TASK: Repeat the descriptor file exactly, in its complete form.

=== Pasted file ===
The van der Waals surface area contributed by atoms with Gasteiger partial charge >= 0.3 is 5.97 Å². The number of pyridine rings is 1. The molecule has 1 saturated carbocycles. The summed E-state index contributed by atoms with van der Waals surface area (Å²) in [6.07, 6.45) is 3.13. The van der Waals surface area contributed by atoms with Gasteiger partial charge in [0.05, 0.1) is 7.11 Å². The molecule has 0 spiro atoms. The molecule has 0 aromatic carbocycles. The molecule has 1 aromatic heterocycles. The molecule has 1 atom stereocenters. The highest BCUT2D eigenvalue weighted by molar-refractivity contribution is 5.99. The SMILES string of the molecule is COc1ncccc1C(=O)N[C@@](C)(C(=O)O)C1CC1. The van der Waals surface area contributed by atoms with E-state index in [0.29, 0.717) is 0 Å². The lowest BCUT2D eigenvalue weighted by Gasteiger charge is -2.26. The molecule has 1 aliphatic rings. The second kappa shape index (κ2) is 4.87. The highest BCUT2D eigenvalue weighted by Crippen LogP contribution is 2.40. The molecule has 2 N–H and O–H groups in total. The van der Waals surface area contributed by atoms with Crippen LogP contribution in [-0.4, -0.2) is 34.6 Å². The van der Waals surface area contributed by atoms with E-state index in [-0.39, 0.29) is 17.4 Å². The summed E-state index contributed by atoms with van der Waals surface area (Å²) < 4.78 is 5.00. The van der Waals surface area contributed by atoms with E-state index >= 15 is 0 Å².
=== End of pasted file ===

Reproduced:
The van der Waals surface area contributed by atoms with Gasteiger partial charge >= 0.3 is 5.97 Å². The number of pyridine rings is 1. The molecule has 1 saturated carbocycles. The summed E-state index contributed by atoms with van der Waals surface area (Å²) in [6.07, 6.45) is 3.13. The van der Waals surface area contributed by atoms with Gasteiger partial charge in [0.05, 0.1) is 7.11 Å². The molecule has 0 spiro atoms. The molecule has 0 aromatic carbocycles. The molecule has 1 aromatic heterocycles. The molecule has 1 atom stereocenters. The highest BCUT2D eigenvalue weighted by molar-refractivity contribution is 5.99. The SMILES string of the molecule is COc1ncccc1C(=O)N[C@@](C)(C(=O)O)C1CC1. The van der Waals surface area contributed by atoms with E-state index in [0.29, 0.717) is 0 Å². The lowest BCUT2D eigenvalue weighted by Gasteiger charge is -2.26. The molecule has 1 aliphatic rings. The second kappa shape index (κ2) is 4.87. The highest BCUT2D eigenvalue weighted by Crippen LogP contribution is 2.40. The molecule has 2 N–H and O–H groups in total. The van der Waals surface area contributed by atoms with Crippen LogP contribution in [-0.4, -0.2) is 34.6 Å². The van der Waals surface area contributed by atoms with E-state index in [-0.39, 0.29) is 17.4 Å². The summed E-state index contributed by atoms with van der Waals surface area (Å²) < 4.78 is 5.00. The van der Waals surface area contributed by atoms with E-state index >= 15 is 0 Å².